IN THIS ISSUE
FDA Provides Advice on Presenting Drug Risks
The Food and Drug Administration has released draft guidelines that advise drug and medical device manufacturers on how to comply with agency rules governing the presentation of risk information in ads and other marketing material aimed at consumers and health care professionals.
The proposed guidelines, which were put up on the FDA’s Web site on May 12, are not mandatory. The 24-page document does, however, provide useful advice on ways in which drug makers can steer clear of violating its rules. The proposal even details how fonts, contrast, and white space in print materials can best present risk information.
The agency pointed out that the absence or downplay of risk information is the most frequent violation it cites, accounting for dozens of warning letters each year.
The guidelines offer numerous examples to illustrate its points. For instance, the FDA guidelines recommend that a product requiring monthly blood tests for possible liver damage should state as much in clear language, instead of using language such as the need for "certain monitoring." The agency also wrote that it considers the "net impression" of a direct-to-consumer ad or material given to health care professionals to ascertain the accuracy of the risk and effectiveness information provided. It pointed out that material can be misleading even if individual claims or presentations are not. For example, music played during a description of a drug's side effects could be considered misleading if it is inappropriately upbeat. Similarly, "discordant" images of patients benefiting from the medicine while the risk information is detailed could also mislead consumers, the agency said.
Why it matters: According to the FDA, the guidelines are in response to an industry request for advice on complying with agency rules on the presentation of risk and effectiveness information. Interested parties have 90 days to comment on the proposed guidelines, after which the FDA will issue a final version.
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Battle Mounts Over ICANN Control
With the expiration of the United States’ control of the Internet Corporation for Assigned Names and Numbers (ICANN) just months away, battle lines are being drawn over who will control the Internet going forward.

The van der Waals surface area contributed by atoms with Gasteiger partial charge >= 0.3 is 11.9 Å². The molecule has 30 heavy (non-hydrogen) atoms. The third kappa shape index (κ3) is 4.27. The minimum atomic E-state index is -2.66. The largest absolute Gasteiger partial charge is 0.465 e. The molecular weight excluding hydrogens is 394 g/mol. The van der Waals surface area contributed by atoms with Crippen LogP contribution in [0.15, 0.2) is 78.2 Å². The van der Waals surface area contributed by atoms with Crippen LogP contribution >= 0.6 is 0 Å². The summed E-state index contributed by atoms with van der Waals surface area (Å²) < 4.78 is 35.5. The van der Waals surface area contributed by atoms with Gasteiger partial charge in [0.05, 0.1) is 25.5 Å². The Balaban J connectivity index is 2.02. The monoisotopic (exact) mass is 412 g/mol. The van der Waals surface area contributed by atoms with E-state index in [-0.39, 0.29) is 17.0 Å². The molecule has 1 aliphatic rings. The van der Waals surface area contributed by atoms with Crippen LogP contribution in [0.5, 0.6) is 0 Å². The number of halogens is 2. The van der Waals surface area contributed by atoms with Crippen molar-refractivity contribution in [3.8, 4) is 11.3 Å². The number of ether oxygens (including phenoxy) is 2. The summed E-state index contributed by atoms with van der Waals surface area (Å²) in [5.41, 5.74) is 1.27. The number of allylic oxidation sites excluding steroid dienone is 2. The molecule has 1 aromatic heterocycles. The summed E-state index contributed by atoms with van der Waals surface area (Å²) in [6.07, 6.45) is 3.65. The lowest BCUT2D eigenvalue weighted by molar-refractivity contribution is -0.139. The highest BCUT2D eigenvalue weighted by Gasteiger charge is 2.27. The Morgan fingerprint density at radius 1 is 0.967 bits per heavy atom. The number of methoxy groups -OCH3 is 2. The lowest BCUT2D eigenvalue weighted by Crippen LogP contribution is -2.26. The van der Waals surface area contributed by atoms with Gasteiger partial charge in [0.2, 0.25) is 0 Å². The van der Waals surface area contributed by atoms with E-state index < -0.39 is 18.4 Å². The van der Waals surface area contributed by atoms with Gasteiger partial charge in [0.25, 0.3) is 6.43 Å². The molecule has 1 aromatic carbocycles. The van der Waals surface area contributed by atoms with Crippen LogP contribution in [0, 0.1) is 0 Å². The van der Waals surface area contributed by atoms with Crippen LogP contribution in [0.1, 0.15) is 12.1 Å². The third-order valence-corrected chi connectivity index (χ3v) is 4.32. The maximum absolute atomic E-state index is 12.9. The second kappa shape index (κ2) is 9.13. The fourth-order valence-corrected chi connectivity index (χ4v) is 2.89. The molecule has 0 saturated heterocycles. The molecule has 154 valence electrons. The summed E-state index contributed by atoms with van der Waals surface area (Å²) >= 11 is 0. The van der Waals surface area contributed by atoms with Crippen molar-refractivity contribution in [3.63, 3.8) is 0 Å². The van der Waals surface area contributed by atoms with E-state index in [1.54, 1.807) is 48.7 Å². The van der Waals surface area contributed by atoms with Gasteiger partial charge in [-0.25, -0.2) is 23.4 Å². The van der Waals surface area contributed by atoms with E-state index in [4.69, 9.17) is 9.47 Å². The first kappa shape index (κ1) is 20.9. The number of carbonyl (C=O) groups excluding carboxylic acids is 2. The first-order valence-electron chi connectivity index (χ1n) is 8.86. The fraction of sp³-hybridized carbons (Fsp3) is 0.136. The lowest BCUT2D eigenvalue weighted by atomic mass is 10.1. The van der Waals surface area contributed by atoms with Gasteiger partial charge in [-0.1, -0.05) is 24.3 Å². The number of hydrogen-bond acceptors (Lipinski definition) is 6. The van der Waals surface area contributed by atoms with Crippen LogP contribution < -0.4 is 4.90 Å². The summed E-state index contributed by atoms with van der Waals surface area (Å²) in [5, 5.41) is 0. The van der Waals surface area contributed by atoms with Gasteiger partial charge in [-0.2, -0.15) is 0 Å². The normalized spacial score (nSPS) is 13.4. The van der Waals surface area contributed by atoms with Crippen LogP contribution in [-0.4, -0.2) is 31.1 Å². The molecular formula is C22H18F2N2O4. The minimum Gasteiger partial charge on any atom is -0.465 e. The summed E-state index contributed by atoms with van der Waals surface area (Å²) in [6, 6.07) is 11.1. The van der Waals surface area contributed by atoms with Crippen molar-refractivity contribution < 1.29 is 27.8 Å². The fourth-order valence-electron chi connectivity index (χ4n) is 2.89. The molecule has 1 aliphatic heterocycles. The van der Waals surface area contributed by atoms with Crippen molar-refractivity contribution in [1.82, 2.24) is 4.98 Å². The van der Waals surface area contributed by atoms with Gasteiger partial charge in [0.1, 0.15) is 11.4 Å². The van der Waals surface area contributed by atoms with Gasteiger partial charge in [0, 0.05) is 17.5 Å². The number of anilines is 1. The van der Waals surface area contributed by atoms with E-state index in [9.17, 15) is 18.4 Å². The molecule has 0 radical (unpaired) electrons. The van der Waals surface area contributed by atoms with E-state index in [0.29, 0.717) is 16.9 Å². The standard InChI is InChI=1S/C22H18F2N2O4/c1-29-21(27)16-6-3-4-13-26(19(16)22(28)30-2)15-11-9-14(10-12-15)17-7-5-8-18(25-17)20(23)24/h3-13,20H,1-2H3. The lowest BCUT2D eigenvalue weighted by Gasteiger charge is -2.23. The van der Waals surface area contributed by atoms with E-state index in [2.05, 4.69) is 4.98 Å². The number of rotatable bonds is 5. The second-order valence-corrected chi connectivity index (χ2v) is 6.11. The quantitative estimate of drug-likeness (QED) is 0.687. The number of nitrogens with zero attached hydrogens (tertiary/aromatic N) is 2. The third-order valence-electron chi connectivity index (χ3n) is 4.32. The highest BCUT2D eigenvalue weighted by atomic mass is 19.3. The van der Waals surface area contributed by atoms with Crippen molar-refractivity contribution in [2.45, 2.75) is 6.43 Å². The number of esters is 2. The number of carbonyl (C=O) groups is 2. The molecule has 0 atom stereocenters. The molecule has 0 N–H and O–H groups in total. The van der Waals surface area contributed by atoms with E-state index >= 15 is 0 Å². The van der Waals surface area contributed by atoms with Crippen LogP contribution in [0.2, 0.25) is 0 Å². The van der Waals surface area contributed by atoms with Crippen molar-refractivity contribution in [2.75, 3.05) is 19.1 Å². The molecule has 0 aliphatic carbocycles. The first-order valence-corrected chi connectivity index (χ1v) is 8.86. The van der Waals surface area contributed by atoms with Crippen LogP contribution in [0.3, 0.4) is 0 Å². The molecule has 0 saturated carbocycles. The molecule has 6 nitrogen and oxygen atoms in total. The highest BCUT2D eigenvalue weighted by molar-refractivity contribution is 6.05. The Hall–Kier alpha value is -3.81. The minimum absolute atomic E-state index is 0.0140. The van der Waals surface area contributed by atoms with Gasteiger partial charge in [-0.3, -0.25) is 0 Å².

ICANN, which was created in 1998 as a mechanism for assigning URLs to more than 1.5 billion users worldwide, has traditionally operated under an agreement with the U.S. Commerce Department, and the United States is the only organization that has any control or authority within ICANN. That agreement is set to expire on September 30, and the European Union is seizing the opportunity to urge the United States to abdicate its control and permit the rest of the world to participate.
EU Commissioner Vivian Reding said that although she believes the U.S. so far has exercised control over ICANN “in a reasonable manner,” she hopes the Obama Administration will continue with the plan of the Clinton Administration to privatize ICANN. "I trust that President Obama will have the courage, the wisdom and the respect for the global nature of the Internet to pave the way in September for a new, more accountable, more transparent, more democratic and more multilateral form of Internet governance," Reding wrote on her Web site.
Reding wants judicial review of ICANN-related disputes to be conducted in an international tribunal in lieu of the system of private arbitral bodies that operate under the Uniform Domain-Name Dispute-Resolution Policy. She pressed for a forum in which all governments could debate Internet governance, albeit outside the United Nations, which she said cannot move fast enough on urgent matters and security issues.
On the other side of the debate, a number of trade groups, including the American Advertising Federation, have written to the Commerce Department urging its continued involvement in ICANN. Without the Department’s oversight, the groups warn that there will be no way to hold ICANN accountable for governance decisions that might adversely affect the business community or other users and stakeholders in the Internet.
As just one example of the potential danger, the groups cite ICANN’s proposed plan to create thousands of new generic Top Level Domains (gTLD). If the plan goes forward as proposed, it could impose a huge financial burden on companies by forcing them to register brands and trademarks defensively to protect against cybersquatters and copyright pirates.
Why it matters: Eleven years ago, when the Internet was in its infancy, nobody predicted it would be as ubiquitous as it is today. The matter of its oversight is obviously of importance to any number of governments, companies, individuals, and other groups. It is impossible to predict how this issue will play itself out, but we will keep you apprised of developments as they occur.
FTC’s Negative Option Rule Up for Comment
The Federal Trade Commission has announced that it is seeking public comment on its Rule Concerning the Use of Prenotification Negative Option Plans, 16 C.F.R. Part 425, as part of a systematic review of agency rules and guides. The Rule regulates one type of negative option marketing, in which consumers are sent periodic announcements that merchandise will be delivered unless they decline the items within a set time.
The notice asks standard rule-review questions, including whether there is a continuing need for the Negative Option Rule, its benefits and costs, and what modifications, if any, should be made to account for changes in technology or economic conditions. The agency also requests input on whether it should expand the rule to include other forms of negative option marketing. Public comments are due by July 27, 2009.
The Negative Option Rule requires companies to include clear and conspicuous information on their plans in all enrollment materials. Terms and conditions for a plan must also be clearly and conspicuously disclosed in any oral sales presentation for a plan.